An annuity is a type of insurance. Instead of paying out when your car crashes or your house burns, the annuity pays you money in retirement -- usually as a fixed amount per month. You can invest in an annuity yourself, but your employer may also help you buy an annuity as a fringe benefit. When you withdraw money from the annuity, some of it will probably be taxable.
The Tax-Free Part
When you or your employer contribute to an annuity, the insurer invests the money. Like a 401(k) or individual retirement account, earnings in an annuity accumulate tax free until you tap the account. When the time comes to take the cash out, withdrawing the money you contributed yourself is tax free. Withdrawn earnings are taxable, and your employer's contributions are taxable too. If your employer paid all the costs of the annuity, everything you withdraw is taxable income.
Figuring It out
Internal Revenue Service Publication 575 has the formulas for figuring how much of each withdrawal is taxable. The standard method is to divide your total contributions by the number of monthly payments the IRS expects you'll receive. If you're under 55, for instance, the IRS anticipates 360 monthly payments. If you contributed, say, $36,000 to the plan, dividing that by 360 gives you $100. That much of each payment is tax free. The specific formula for your annuity may be different.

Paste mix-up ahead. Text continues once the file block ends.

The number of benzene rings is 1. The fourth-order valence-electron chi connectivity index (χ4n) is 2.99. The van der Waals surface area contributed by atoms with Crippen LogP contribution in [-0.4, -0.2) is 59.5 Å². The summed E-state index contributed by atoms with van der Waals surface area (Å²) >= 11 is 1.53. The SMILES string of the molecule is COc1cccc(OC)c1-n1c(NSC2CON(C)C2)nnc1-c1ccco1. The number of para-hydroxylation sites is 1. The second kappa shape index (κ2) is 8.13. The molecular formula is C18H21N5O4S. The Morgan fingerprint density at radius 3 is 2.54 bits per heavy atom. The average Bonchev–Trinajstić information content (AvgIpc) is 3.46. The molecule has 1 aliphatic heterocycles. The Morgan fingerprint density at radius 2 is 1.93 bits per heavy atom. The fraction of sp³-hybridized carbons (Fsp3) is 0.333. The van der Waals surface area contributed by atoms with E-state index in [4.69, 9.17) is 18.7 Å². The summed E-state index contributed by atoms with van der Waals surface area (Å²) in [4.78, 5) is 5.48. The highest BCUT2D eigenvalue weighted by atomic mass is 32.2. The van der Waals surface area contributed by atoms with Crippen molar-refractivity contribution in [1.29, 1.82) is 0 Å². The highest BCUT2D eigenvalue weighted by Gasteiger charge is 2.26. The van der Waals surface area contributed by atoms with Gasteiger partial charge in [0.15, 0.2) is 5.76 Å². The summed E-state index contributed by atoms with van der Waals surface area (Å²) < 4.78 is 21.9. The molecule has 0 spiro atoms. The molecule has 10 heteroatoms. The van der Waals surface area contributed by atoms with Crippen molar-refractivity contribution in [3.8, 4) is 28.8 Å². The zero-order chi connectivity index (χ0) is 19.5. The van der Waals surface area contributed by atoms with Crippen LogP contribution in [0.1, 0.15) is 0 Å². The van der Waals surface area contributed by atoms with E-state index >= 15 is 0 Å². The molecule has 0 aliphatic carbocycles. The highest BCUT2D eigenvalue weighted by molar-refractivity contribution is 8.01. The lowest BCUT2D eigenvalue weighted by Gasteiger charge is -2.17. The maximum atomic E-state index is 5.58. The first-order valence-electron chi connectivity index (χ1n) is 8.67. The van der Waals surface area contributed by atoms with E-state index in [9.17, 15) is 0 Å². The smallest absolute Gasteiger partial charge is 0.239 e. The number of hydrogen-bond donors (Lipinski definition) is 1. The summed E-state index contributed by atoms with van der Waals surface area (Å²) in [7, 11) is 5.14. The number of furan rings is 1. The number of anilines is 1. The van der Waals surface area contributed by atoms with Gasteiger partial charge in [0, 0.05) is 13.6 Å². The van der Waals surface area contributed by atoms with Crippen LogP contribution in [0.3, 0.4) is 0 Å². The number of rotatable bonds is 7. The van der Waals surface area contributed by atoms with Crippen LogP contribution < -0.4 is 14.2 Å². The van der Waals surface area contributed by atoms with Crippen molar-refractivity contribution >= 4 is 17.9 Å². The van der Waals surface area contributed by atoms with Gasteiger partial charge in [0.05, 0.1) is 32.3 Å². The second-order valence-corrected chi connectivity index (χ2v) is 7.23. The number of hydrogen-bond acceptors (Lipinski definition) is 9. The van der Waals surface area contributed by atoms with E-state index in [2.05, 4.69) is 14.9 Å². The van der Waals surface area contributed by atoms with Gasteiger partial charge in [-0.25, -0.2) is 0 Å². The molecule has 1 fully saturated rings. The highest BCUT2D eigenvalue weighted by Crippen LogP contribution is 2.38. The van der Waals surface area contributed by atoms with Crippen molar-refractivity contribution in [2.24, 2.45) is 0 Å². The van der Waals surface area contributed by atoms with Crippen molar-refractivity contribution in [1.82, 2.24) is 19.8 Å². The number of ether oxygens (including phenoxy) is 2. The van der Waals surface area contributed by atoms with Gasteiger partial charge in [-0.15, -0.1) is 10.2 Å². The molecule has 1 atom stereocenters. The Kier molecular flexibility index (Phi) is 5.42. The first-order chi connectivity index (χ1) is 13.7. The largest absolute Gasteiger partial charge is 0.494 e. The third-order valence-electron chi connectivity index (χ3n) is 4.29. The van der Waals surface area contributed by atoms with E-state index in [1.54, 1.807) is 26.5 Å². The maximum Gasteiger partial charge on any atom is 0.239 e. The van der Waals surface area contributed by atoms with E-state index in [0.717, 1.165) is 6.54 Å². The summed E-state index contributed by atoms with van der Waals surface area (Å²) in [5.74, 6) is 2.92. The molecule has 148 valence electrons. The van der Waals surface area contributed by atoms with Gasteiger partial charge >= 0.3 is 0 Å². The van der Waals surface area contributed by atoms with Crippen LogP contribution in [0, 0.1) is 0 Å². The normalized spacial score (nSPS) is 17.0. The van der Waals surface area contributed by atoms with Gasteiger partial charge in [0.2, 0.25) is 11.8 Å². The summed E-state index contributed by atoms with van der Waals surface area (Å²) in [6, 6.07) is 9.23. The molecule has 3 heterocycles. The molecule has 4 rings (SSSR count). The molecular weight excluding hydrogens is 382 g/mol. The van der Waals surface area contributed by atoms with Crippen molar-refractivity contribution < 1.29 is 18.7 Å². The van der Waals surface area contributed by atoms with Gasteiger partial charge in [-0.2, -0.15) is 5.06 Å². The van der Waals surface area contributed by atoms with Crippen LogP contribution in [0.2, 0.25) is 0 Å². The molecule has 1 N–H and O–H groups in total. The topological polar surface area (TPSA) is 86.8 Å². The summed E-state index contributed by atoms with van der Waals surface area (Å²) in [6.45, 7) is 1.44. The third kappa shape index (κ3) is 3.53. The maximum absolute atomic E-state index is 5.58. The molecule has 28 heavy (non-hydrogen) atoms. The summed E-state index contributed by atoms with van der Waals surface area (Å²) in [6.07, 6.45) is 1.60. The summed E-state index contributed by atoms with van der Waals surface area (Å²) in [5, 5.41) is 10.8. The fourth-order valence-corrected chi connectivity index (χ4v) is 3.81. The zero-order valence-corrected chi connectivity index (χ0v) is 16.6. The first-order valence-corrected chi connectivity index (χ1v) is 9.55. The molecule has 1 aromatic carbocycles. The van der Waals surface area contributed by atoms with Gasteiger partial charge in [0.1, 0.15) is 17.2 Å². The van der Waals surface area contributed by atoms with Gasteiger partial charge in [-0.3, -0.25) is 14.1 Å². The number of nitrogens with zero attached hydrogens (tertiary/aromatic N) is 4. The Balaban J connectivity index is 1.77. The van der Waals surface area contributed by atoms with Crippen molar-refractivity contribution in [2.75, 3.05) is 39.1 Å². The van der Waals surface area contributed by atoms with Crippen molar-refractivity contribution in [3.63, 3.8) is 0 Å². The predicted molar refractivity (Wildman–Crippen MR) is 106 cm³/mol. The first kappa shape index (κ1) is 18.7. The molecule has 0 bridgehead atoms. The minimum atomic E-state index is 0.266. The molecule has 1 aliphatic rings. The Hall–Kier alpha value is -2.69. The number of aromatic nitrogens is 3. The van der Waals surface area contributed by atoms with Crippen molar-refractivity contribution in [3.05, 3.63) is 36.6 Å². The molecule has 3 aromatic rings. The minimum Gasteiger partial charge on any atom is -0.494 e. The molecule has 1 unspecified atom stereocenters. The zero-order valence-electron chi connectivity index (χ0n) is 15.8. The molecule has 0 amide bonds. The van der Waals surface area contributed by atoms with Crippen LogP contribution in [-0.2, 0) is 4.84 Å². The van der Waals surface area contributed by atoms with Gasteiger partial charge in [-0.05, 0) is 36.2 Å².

The government lets your annuity earn money tax free to contribute toward your retirement. If you take money out of the annuity before you turn 59 1/2, the IRS will hit you with an extra 10 percent penalty for early withdrawal. This only applies to taxable withdrawals; the part coming from your original contributions is tax free and penalty free even if you tap it early. The insurer or your workplace plan may impose a penalty, though. Some penalties are as high as 20 percent, so check before you withdraw.
When you withdraw money from an annuity, the insurer will usually withhold some for taxes, just like your employer withholds from your wages. Only the taxable part is affected by the withholding. You can choose to skip withholding, but then you have to pay estimated taxes. With estimated taxes, you calculate how much you expect to owe, then send it to the IRS in the form of four payments per year.
A graduate of Oberlin College, Fraser Sherman began writing in 1981. Since then he's researched and written newspaper and magazine stories on city government, court cases, business, real estate and finance, the uses of new technologies and film history. Sherman has worked for more than a decade as a newspaper reporter, and his magazine articles have been published in "Newsweek," "Air & Space," "Backpacker" and "Boys' Life." Sherman is also the author of three film reference books, with a fourth currently under way.